The science of content marketing is much bigger than publishing an occasional blog. Custom content has grown into a 43.9 billion dollar industry, and even skeptics have to admit that it’s serious business. The best content marketers are wizards who are able to blend writing, multi-media content, PR, social media, and networking into a comprehensive online presence. It’s hard work, and there’s no room at the top for branded messaging riddled with content marketing mistakes. To both amuse and inspire your quest for excellence, we’ve curated some cartoons which brilliantly illustrate some of the most common pitfalls:
51% of marketers struggle to create enough content. It’s the second biggest pain point among B2B content creators, behind only budget constraints. Since you probably don’t want to work more hours, it’s essential to develop laser-sharp focus and the ability to block almost anything out.
Modern SEO copywriting is less about enhancing your articles for Google, and more about writing articles that people want to share. Keyword stuffing is among the most annoying content marketing mistakes. In a recent bog, Google’s Matt Cutts advised marketers to focus more on social signals, and less on deliberate link building.
There’s a time and place for editing, and some experts believe it’s best left separate from the writing process. CopyBlogger’s Sean D’Souza is a firm believer that self-editing and competency can’t co-exist without content marketing mistakes.
We’re in the midst of a content arms race, my fellow writers. The brands who win top search rankings and customers are those who actively adopt the most-innovative approaches, like web cartoons, and slideshows.
No one has time or patience for general content. If you’re trying to write an eBook to please everyone, you’ll ultimately satisfy no one. 47% of consumers believe that a lack of targeted content is one of the worst content marketing mistakes.
It’s easy to focus on your number of words written per day, or blog comments per post, and lose track of the metrics that matter in the process. Ensure you’re tracking keyword ranking, site visits, leads and ROI, and not expending energy on vanity metrics.
So, here’s the really depressing thing about content marketing: you can almost always do more. Even if your content calendar is fulfilled for the week, there’s always a guest post waiting to be written, or a new platform to explore. However, it’s critical to budget time for education and avoiding burnout.
A content creator’s chances of success hinge on their ability to build a personal brand. As Google Authorship rises, and SEO experts hint about the future of AuthorRank, failing to establish yourself as an expert in your field is a terrible content marketing mistake.
Before you fire off a heated or controversial article, stop and think. Not every viral post is good publicity, and it’s wise to have a second pair of eyes scan your position before you accidentally brand your company with an unsavory position.
Getting up the nerve to pitch a guest post, or start a conversation with a key digital influencer is tough. No one wants their brilliant idea for a guest blog to be shot down. However, influencers are critical to gaining the exposure you need in an era of content abundance.
Maybe your audience hates video content, or infographics. That’s okay, as long as you’re able to pivot in response. Track your metrics carefully, and ensure you don’t fall into the money-wasting content marketing mistake of trying failed tactics repeatedly.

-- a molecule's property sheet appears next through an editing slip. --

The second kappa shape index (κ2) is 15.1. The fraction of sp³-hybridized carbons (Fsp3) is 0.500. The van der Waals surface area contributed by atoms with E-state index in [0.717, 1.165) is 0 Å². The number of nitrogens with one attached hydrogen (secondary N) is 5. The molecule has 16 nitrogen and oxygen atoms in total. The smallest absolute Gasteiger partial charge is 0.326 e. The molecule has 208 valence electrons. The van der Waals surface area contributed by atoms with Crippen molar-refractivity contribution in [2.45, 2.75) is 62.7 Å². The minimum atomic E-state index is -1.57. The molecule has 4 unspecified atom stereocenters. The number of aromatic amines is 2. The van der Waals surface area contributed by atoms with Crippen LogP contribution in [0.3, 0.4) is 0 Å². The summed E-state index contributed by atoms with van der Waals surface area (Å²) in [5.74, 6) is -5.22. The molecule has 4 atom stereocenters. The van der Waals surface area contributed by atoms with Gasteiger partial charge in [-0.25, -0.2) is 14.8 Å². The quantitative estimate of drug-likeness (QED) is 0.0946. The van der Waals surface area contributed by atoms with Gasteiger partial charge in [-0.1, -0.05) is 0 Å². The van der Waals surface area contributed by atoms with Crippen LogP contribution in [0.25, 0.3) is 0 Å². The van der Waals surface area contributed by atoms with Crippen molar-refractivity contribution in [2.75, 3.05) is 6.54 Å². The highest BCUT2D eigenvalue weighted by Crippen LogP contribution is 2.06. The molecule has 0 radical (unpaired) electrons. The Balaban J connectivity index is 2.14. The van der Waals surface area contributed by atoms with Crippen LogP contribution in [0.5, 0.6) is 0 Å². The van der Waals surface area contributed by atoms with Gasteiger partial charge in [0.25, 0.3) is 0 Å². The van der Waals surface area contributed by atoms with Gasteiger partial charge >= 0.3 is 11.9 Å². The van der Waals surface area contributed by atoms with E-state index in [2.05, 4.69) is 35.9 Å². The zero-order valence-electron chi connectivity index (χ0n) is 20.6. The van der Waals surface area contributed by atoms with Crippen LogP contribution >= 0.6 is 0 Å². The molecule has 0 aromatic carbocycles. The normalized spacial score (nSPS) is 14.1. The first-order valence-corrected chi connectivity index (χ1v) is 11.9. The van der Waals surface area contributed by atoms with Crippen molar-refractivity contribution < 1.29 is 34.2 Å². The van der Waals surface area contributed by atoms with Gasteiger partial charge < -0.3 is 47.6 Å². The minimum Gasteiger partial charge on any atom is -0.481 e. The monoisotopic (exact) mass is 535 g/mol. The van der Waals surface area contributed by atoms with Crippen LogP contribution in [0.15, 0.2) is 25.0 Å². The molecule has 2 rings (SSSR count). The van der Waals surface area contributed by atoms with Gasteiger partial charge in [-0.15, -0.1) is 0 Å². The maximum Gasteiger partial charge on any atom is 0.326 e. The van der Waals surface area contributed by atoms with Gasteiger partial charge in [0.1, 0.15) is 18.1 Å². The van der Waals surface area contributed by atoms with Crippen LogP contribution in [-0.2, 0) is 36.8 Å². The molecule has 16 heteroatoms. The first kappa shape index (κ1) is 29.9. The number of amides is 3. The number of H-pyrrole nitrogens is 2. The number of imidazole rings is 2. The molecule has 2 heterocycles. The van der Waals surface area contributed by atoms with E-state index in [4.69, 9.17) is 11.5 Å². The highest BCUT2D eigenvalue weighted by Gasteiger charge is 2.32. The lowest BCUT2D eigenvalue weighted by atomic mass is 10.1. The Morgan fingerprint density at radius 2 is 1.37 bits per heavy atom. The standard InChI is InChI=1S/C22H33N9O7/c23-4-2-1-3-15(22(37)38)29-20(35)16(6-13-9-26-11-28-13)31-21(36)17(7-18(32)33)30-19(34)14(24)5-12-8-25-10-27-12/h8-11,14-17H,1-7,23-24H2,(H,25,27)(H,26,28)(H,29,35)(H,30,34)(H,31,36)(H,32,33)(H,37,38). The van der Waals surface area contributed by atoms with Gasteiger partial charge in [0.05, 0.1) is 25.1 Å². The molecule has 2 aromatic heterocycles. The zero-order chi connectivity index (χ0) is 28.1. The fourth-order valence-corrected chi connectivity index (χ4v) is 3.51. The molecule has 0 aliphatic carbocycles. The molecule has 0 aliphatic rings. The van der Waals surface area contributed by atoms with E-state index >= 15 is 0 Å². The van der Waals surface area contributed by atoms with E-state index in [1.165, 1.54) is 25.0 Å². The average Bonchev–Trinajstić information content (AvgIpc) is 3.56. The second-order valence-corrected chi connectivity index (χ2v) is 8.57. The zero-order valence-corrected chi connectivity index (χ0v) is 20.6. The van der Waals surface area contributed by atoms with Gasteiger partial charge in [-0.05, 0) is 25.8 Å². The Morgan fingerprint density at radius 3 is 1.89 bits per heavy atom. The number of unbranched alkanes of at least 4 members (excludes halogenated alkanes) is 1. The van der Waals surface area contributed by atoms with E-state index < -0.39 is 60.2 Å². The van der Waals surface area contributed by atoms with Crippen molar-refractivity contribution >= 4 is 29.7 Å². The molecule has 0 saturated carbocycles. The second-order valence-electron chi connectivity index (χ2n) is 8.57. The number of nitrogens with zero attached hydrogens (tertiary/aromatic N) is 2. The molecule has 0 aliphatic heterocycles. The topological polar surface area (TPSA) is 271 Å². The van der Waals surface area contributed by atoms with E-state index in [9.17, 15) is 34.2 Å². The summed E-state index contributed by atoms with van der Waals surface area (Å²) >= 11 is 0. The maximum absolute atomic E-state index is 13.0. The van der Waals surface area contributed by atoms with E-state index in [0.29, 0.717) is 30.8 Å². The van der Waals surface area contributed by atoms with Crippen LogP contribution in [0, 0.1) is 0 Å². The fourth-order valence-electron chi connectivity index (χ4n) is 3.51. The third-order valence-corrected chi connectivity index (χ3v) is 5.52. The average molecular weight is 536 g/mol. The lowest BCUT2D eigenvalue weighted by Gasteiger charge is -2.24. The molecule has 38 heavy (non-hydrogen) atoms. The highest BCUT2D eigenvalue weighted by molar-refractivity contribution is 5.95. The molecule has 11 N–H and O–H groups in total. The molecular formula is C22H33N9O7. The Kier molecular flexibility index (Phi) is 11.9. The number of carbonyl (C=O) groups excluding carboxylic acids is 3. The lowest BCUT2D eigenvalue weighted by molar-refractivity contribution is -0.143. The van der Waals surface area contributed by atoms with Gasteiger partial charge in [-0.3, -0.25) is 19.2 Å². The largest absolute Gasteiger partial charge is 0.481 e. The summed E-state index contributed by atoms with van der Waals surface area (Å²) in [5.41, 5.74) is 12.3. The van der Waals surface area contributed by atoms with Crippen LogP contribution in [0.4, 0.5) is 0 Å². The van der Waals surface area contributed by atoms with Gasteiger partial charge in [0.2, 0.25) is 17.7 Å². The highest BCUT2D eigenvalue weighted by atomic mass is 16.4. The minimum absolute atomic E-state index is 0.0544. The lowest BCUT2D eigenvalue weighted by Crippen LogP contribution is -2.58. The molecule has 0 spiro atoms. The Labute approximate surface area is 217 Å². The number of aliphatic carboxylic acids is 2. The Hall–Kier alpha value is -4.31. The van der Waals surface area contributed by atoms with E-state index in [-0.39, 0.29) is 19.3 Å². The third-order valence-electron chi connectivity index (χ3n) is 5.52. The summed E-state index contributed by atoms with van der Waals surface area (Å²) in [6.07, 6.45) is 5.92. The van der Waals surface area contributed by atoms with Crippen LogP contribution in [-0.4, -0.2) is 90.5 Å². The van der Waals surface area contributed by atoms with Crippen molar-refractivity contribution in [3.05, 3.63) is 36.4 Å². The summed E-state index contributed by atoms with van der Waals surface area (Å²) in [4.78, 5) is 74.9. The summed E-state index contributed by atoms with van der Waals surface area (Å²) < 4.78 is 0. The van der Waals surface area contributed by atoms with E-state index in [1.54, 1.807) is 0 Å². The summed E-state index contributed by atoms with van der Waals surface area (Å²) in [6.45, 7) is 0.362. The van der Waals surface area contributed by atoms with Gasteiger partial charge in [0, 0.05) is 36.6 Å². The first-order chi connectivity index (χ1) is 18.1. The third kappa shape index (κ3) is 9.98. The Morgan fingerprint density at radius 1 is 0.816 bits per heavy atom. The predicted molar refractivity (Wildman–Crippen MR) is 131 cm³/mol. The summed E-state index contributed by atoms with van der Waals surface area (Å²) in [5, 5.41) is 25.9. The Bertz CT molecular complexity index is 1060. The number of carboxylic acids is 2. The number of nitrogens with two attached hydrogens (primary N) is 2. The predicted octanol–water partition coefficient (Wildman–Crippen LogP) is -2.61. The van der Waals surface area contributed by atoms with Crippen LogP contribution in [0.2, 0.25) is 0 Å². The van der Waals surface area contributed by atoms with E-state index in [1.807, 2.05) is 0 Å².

One of the greatest benefits of real-time publishing is having the ability to humanize your company, by sharing content that reveals your employees hard-at-work behind the scenes, and developing a tangible online voice. You may work for a corporation, but be sure to ditch the insincere corporate speak endemic to traditional advertising.
Your company’s content marketing style shouldn’t be published in stone. Continually adjust your approach to reach the perfect mix of creativity and standards.
Did you know that only 50% of companies consider themselves primarily customer focused? Sad, but true. If your company’s goal is revenue above customer satisfaction, your self-centered attitude could taint your content.
Does that idea really warrant a blog article, or could it be better expressed in a simple infographic? Your blog content should be long enough to build authority, but a concept should never be stretched to the point of being hideously boring in order to reach a target word count.
It’s almost never acceptable to hide simple concepts behind confusing language or buzzwords. Keep it simple, stick to the basis of your ideas, and never let yourself slip into this content marketing mistake.
Do you think anyone would want to watch your company’s cover of last summer’s hit song Call Me Maybe? Memejacking and newsjacking will be much more effective if you move fast. Irrelevance can be an embarrassing content marketing mistake.
Is your company guilty of focusing too heavily on top of the sales funnel content to convert leads, like blog articles and eBooks? Ensure you’ve put some effort into amazing offers that turn leads into revenue, like product comparison sheets and case studies.
There’s a time and place for evergreen content, but using it to fill every spot on your editorial calendar is a content marketing mistake. Relevance is almost always more effective than irrelevance, and it’s critical to map your content marketing to current events and trends people are talking about.
90% of modern consumers trust recommendations from family or friends more than earned or owned media, including blogs and social media. Your customers are your best content creators, and it’s essential to leverage their advocacy as a key component of your content strategy.
What do you think are some of the most devastating content marketing mistakes?